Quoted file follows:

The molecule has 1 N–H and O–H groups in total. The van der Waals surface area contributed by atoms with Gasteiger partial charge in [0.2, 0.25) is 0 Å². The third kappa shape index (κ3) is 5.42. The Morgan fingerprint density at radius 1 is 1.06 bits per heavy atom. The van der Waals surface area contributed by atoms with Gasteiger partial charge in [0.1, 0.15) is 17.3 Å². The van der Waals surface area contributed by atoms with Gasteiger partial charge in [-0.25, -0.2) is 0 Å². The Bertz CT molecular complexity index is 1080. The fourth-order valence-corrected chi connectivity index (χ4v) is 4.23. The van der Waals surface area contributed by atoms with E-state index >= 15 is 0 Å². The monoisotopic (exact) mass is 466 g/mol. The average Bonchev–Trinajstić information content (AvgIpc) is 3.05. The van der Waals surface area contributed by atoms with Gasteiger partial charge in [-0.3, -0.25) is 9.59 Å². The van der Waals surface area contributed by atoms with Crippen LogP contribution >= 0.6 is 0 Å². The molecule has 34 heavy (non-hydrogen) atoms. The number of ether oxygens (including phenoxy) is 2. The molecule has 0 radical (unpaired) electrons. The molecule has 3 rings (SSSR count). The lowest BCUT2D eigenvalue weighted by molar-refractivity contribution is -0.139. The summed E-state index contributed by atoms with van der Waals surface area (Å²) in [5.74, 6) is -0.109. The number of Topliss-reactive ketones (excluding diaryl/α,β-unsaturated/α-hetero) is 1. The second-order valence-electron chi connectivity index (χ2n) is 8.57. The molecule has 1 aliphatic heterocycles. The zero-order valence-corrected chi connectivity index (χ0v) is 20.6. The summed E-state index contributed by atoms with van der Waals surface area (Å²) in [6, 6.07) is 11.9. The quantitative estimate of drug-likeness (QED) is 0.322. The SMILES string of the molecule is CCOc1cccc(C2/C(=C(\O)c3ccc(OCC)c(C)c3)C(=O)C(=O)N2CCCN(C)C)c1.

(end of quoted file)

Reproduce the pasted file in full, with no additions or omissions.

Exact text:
The molecule has 1 N–H and O–H groups in total. The van der Waals surface area contributed by atoms with Gasteiger partial charge in [0.2, 0.25) is 0 Å². The third kappa shape index (κ3) is 5.42. The Morgan fingerprint density at radius 1 is 1.06 bits per heavy atom. The van der Waals surface area contributed by atoms with Gasteiger partial charge in [0.1, 0.15) is 17.3 Å². The van der Waals surface area contributed by atoms with Gasteiger partial charge in [-0.25, -0.2) is 0 Å². The Bertz CT molecular complexity index is 1080. The fourth-order valence-corrected chi connectivity index (χ4v) is 4.23. The van der Waals surface area contributed by atoms with E-state index >= 15 is 0 Å². The monoisotopic (exact) mass is 466 g/mol. The average Bonchev–Trinajstić information content (AvgIpc) is 3.05. The van der Waals surface area contributed by atoms with Gasteiger partial charge in [-0.3, -0.25) is 9.59 Å². The van der Waals surface area contributed by atoms with Crippen LogP contribution >= 0.6 is 0 Å². The molecule has 34 heavy (non-hydrogen) atoms. The number of ether oxygens (including phenoxy) is 2. The molecule has 0 radical (unpaired) electrons. The molecule has 3 rings (SSSR count). The lowest BCUT2D eigenvalue weighted by molar-refractivity contribution is -0.139. The summed E-state index contributed by atoms with van der Waals surface area (Å²) in [5.74, 6) is -0.109. The number of Topliss-reactive ketones (excluding diaryl/α,β-unsaturated/α-hetero) is 1. The second-order valence-electron chi connectivity index (χ2n) is 8.57. The molecule has 1 aliphatic heterocycles. The zero-order valence-corrected chi connectivity index (χ0v) is 20.6. The summed E-state index contributed by atoms with van der Waals surface area (Å²) in [6, 6.07) is 11.9. The quantitative estimate of drug-likeness (QED) is 0.322. The SMILES string of the molecule is CCOc1cccc(C2/C(=C(\O)c3ccc(OCC)c(C)c3)C(=O)C(=O)N2CCCN(C)C)c1.